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In a pandemic response such as that experienced during COVID-19, government health authorities may reach capacity at the existing healthcare facilities and must enact emergency surge plans. Surge capacity is crucial to prevent health care worker infection and hospital collapse during an outbreak. Field or surge hospitals, so-called because they are designed to treat a surge in the number of patients needing care, are deployed in a wide range of scenarios including natural disasters and epidemic outbreaks and operation in these conditions requires adaptation to disaster medicine principles, while maintaining acceptable standards of care.
For healthcare authorities across the globe, including in the Middle East and North Africa (MENA) region, coming to terms with the enormity of the COVID-19 outbreak meant coming face to face with alarming hospitalisation rates and mortality rates. For examples, the Centres for Diseases Control and Prevention revealed that the overall cumulative COVID-19 hospitalisation rate in the United States was 98.4 per 100,000, with the highest rates in people aged 65 years and older (297.6 per 100,000) and 50-64 years (148.6 per 100,000). Meanwhile, data collected from 20 regions in Italy indicated that the average interregional case fatality rate was 7.5%, and the average ICU admission rate was 21.4%.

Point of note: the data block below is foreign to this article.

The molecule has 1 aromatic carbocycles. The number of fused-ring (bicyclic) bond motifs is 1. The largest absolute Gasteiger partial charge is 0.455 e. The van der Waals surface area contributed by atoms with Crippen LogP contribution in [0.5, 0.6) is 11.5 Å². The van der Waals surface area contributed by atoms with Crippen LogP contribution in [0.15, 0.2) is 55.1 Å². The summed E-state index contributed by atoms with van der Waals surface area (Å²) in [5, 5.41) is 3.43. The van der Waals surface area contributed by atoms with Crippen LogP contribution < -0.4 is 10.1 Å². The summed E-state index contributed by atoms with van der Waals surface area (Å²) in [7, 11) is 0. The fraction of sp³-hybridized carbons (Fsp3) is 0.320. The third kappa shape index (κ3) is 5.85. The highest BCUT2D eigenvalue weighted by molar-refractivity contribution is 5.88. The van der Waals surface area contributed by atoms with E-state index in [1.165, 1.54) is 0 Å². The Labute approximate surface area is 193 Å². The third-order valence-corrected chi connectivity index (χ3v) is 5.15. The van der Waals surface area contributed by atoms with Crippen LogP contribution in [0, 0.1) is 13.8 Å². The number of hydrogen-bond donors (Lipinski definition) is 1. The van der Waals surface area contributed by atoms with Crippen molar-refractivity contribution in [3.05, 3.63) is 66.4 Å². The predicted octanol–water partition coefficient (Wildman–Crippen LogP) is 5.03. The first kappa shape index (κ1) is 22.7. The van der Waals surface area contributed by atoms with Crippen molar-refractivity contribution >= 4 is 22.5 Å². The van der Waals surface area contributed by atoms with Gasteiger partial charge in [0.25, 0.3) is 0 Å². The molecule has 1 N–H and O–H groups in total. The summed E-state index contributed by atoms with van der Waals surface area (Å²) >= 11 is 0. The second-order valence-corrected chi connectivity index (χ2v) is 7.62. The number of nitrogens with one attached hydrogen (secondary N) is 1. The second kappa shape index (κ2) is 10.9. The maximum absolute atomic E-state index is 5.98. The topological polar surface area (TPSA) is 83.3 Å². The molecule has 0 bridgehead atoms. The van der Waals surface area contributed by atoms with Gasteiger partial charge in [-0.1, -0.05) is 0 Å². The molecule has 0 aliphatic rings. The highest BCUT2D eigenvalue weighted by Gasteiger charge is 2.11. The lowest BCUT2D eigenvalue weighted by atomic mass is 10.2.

According to the World Health Organisation, what these experiences in the COVID-19 outbreak indicate is that ‘business-as-usual service delivery approaches’ are not sufficient to respond once a cluster of cases or widespread community transmission is registered and surge capacity will be needed. Creating surge capacity for acute and intensive care by repurposing or requisitioning of structures beyond the hospital setting to provide for excess patient numbers is vital to strengthening the health systems response to COVID-19 while maintaining essential hospital services.
Therefore, health authorities and healthcare organisations must understand what surge hospitals are and how they can plan for and establish them, including whom they should work with to do so. What steps need to be taken to safely and rapidly enact surge capacity? And who should be involved in planning, establishing, and operating surge hospitals?